- having a circumference that is small in proportion to the height or length: a slender post.
- thin or slight; light and graceful: slender youths.
- small in size, amount, extent, etc.; meager: a slender income.
- having little value, force, or justification: slender prospects.
- thin or weak, as sound.
Origin of slender
SynonymsSee more synonyms on Thesaurus.com
Examples from the Web for slenderness
At least in theory Kagan could compensate somewhat for the slenderness of her academic resume through the quality of her work.The Next Harriet Miers?
May 1, 2010
Since then his slenderness has developed into plumpness and his hope into certitude.My Double Life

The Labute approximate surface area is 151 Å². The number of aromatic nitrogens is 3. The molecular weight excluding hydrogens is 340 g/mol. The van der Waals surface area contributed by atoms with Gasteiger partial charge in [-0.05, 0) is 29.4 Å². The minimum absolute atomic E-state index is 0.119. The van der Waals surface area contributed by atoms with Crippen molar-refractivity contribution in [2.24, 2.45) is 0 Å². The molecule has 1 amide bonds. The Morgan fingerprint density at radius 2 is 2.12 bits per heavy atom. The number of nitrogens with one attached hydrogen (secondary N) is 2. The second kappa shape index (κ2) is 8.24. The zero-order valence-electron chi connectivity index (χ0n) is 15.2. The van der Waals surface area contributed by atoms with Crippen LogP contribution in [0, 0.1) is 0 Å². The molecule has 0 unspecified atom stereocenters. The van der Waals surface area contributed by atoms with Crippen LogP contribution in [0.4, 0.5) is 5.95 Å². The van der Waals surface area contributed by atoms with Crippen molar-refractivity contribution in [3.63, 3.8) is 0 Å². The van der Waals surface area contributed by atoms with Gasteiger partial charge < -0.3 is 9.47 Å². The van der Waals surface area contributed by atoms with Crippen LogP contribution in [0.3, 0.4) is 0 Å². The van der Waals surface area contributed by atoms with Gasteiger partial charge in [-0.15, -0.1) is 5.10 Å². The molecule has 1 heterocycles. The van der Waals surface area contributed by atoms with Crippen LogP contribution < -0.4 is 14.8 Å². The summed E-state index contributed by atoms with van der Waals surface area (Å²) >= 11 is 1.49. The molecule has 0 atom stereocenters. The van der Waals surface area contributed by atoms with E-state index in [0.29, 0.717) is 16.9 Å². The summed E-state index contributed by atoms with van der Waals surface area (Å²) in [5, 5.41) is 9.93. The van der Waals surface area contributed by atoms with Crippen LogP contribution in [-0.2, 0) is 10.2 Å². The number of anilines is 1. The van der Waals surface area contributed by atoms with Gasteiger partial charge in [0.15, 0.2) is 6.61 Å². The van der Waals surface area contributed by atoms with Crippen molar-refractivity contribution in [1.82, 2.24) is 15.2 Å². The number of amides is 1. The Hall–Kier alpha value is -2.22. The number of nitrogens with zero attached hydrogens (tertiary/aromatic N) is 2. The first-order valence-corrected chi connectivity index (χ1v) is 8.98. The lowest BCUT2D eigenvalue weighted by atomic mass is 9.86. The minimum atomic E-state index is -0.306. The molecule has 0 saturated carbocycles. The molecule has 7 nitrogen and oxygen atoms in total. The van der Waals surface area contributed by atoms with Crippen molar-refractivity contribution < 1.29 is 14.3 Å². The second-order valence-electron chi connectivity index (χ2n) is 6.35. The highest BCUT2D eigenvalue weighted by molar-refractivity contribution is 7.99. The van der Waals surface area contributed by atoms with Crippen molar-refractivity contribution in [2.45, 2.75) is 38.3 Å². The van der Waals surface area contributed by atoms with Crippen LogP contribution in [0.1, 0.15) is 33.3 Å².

But, as I had anticipated, our security lay in our slenderness.The Frozen Pirate
W. Clark Russell
But the grey in this case was not so pure, nor were the straightness and the slenderness so maidenly.The Tragic Muse</p>
He is dark and massive—a splendid foil for his wife's slenderness and fairness.Mistress Anne
Yet it carried itself with an effect of tallness and slenderness and grace.The Combined Maze
- of small width relative to length or height
- (esp of a person's figure) slim and well-formed
- small or inadequate in amount, size, etcslender resources
- (of hopes, etc) having little foundation; feeble
- very smalla slender margin
- (of a sound) lacking volume
- phonetics (now only in Irish phonology) relating to or denoting a close front vowel, such as i or e
Word Origin and History for slenderness
c.1400, earlier sclendre (late 14c.), probably from a French source, often said to be from Old French esclendre "thin, slender," which could be from Old Dutch slinder, but the connections, and even the existence of these words, is doubtful. Related: Slenderly; slenderness.